It’s no big secret that virtual private networks (VPNs) are the number one way to ensure privacy and safe browsing on mobile devices and PCs. There are hundreds of them on the market, and new providers are setting up shop almost daily.
The issue many of us have is which one to choose to protect our iOS and MacOS devices.
You might be tempted to use a free platform since so many of them seem to use the same technology. They certainly make a lot of the same promises regarding third-party access and safety.
Just remember, you get what you pay for most of the time.
The Problem With Free VPNs
Phones are built to be more durable than ever. Manufacturers have perfected the art of waterproofing, and cracked screens are no longer the problem they once were.
However, phone security and privacy continue to be major concerns.
Not all free services are bad, necessarily. Some can be quite secure. But, are you willing to take a chance when it comes to your account numbers and other sensitive information?
Security aside, technology and resources cost money. If a company isn’t collecting from you, you can be sure that they’re making up the difference somehow. We’ve all got bills to pay. The initial draw of a free VPN might be that they don’t track your data, or if they do, it’s done so anonymously. They’ll protect your information from outsiders while spying on you themselves and selling tracking data to marketers or even government spies.
This can happen regardless of whether you secure your router at home or install a VPN on your iPhone but connect to a public network.
Aside from selling customer activity and other data to the highest bidder, lack of premium services means less money for updates and upgrades. This translates to fewer resources, lack of encryption, system crashes, and outdated databases for virus and spyware protection.
There are two distinct categories of free VPN that you should avoid:
- Unlimited free VPNs that promise free unlimited service but monetize in ways that are dangerous to their customers. Dangers include:
- Free VPN malware that spams you with ads, spam, and possibly malicious code; one study found that up to 38% of free VPNs contain malware hidden within their code.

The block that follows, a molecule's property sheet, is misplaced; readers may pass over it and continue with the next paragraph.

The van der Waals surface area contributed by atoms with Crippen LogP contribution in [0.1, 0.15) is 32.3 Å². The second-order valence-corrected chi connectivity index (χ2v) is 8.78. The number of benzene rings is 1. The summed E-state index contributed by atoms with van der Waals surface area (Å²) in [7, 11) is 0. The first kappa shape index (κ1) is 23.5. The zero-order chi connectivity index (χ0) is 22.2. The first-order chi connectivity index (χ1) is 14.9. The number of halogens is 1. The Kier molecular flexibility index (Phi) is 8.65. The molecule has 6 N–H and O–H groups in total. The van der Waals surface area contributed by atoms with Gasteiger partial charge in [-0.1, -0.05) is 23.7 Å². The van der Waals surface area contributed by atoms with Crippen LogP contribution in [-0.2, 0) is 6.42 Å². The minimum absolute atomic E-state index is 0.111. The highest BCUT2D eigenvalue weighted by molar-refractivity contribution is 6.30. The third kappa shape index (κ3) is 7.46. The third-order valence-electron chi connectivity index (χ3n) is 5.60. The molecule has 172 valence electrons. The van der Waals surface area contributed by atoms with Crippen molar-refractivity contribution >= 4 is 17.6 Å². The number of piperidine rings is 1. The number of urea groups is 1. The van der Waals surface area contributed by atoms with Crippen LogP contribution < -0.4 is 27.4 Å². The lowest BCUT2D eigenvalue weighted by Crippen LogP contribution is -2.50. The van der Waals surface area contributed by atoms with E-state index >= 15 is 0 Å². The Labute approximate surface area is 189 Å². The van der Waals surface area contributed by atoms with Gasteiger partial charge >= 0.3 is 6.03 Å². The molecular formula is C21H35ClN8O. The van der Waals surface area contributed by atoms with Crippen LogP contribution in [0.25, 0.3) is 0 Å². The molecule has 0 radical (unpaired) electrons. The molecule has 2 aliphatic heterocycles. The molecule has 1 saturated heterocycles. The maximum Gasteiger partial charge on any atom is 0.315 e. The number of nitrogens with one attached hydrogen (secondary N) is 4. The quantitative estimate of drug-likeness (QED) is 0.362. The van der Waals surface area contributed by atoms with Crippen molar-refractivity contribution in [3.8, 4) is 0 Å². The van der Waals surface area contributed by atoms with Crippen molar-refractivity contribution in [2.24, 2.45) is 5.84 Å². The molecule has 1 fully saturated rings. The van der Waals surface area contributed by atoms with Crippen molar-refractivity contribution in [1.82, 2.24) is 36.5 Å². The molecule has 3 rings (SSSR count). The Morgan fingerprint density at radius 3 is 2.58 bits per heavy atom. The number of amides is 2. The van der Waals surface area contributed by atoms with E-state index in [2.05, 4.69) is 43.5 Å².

Account or browser hijacking and possible ransomware attacks
Theft of identity, goods, digital products, and money
- “Fremium” VPNs that give you a trial or limited functionality unless you upgrade. Usually, their paying customers end up subsidizing the free users. These are not wholly bad, but you could pay more than you should in order to cover the cost of freeloaders. It also means having limited access to resources due to network congestion.
Extra protection doesn’t have to come at a premium. You can still find a reliable low-cost VPN from a service provider that backs their promises up in writing.
What to Look for in a VPN
Do you really need a VPN? The short answer is yes. Especially now with more people working or studying remotely and online entertainment becoming more of a necessity than a nicety.
Before you make up your mind, here are the pros and cons of installing a VPN on your iOS/MacOS devices and networks:
- Unblock geo-restricted content
Protection from online threats
Access from locations that block certain websites
Saves money when making online bookings
More affordable than replacing your devices or salvaging your reputation
- Slower connection speeds
Some companies now use anti-VPN software
Some aren’t very user friendly during configuration and setup
No matter what company you ultimately choose for a VPN, there are some guidelines you can follow to ensure that your service provides what they promise.
Understand How You’ll Use Your VPN
What your company needs in terms of protection is not the same as personal privacy and security. Conversely, your usage at home, such as steaming or gaming, will not be the same as your typical activity on the job. For entertainment purposes, you’ll want better speed, reliability, and higher bandwidth. Business may be more concerned with leak protection.